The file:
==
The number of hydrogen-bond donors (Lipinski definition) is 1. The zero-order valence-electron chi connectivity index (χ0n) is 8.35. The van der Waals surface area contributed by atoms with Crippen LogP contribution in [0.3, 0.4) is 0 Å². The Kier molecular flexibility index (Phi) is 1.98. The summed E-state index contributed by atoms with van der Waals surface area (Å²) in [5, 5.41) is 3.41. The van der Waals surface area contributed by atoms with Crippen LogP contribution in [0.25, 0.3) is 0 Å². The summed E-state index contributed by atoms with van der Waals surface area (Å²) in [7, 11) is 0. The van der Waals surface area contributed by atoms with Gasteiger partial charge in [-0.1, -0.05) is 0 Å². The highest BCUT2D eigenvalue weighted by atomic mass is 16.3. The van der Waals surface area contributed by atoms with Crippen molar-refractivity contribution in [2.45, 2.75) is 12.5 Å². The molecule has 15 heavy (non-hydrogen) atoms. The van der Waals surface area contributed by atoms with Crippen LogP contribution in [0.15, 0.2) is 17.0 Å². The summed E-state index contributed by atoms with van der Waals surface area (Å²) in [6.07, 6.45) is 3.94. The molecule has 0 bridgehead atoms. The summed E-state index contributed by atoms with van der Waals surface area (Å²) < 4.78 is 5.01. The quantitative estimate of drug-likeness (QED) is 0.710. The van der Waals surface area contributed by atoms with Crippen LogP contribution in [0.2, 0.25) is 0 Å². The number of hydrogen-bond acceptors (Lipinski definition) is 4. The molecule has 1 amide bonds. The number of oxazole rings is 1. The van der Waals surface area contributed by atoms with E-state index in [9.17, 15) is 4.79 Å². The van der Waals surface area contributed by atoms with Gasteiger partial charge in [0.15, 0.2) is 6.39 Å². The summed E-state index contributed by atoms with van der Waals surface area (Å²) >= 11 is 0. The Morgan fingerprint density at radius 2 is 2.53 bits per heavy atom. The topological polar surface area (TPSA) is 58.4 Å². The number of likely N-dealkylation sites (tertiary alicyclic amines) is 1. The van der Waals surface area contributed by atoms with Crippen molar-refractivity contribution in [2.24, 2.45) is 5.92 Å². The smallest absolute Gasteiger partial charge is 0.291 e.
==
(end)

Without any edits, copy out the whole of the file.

The number of hydrogen-bond donors (Lipinski definition) is 1. The zero-order valence-electron chi connectivity index (χ0n) is 8.35. The van der Waals surface area contributed by atoms with Crippen LogP contribution in [0.3, 0.4) is 0 Å². The Kier molecular flexibility index (Phi) is 1.98. The summed E-state index contributed by atoms with van der Waals surface area (Å²) in [5, 5.41) is 3.41. The van der Waals surface area contributed by atoms with Crippen LogP contribution in [0.25, 0.3) is 0 Å². The summed E-state index contributed by atoms with van der Waals surface area (Å²) in [7, 11) is 0. The van der Waals surface area contributed by atoms with Gasteiger partial charge in [-0.1, -0.05) is 0 Å². The highest BCUT2D eigenvalue weighted by atomic mass is 16.3. The van der Waals surface area contributed by atoms with Crippen molar-refractivity contribution in [2.45, 2.75) is 12.5 Å². The molecule has 15 heavy (non-hydrogen) atoms. The van der Waals surface area contributed by atoms with Crippen LogP contribution in [0.15, 0.2) is 17.0 Å². The summed E-state index contributed by atoms with van der Waals surface area (Å²) in [6.07, 6.45) is 3.94. The molecule has 0 bridgehead atoms. The summed E-state index contributed by atoms with van der Waals surface area (Å²) < 4.78 is 5.01. The quantitative estimate of drug-likeness (QED) is 0.710. The van der Waals surface area contributed by atoms with Crippen LogP contribution in [0.2, 0.25) is 0 Å². The number of hydrogen-bond acceptors (Lipinski definition) is 4. The molecule has 1 amide bonds. The number of oxazole rings is 1. The van der Waals surface area contributed by atoms with E-state index in [9.17, 15) is 4.79 Å². The van der Waals surface area contributed by atoms with Gasteiger partial charge in [0.15, 0.2) is 6.39 Å². The summed E-state index contributed by atoms with van der Waals surface area (Å²) >= 11 is 0. The Morgan fingerprint density at radius 2 is 2.53 bits per heavy atom. The topological polar surface area (TPSA) is 58.4 Å². The number of likely N-dealkylation sites (tertiary alicyclic amines) is 1. The van der Waals surface area contributed by atoms with Crippen molar-refractivity contribution in [2.24, 2.45) is 5.92 Å². The smallest absolute Gasteiger partial charge is 0.291 e.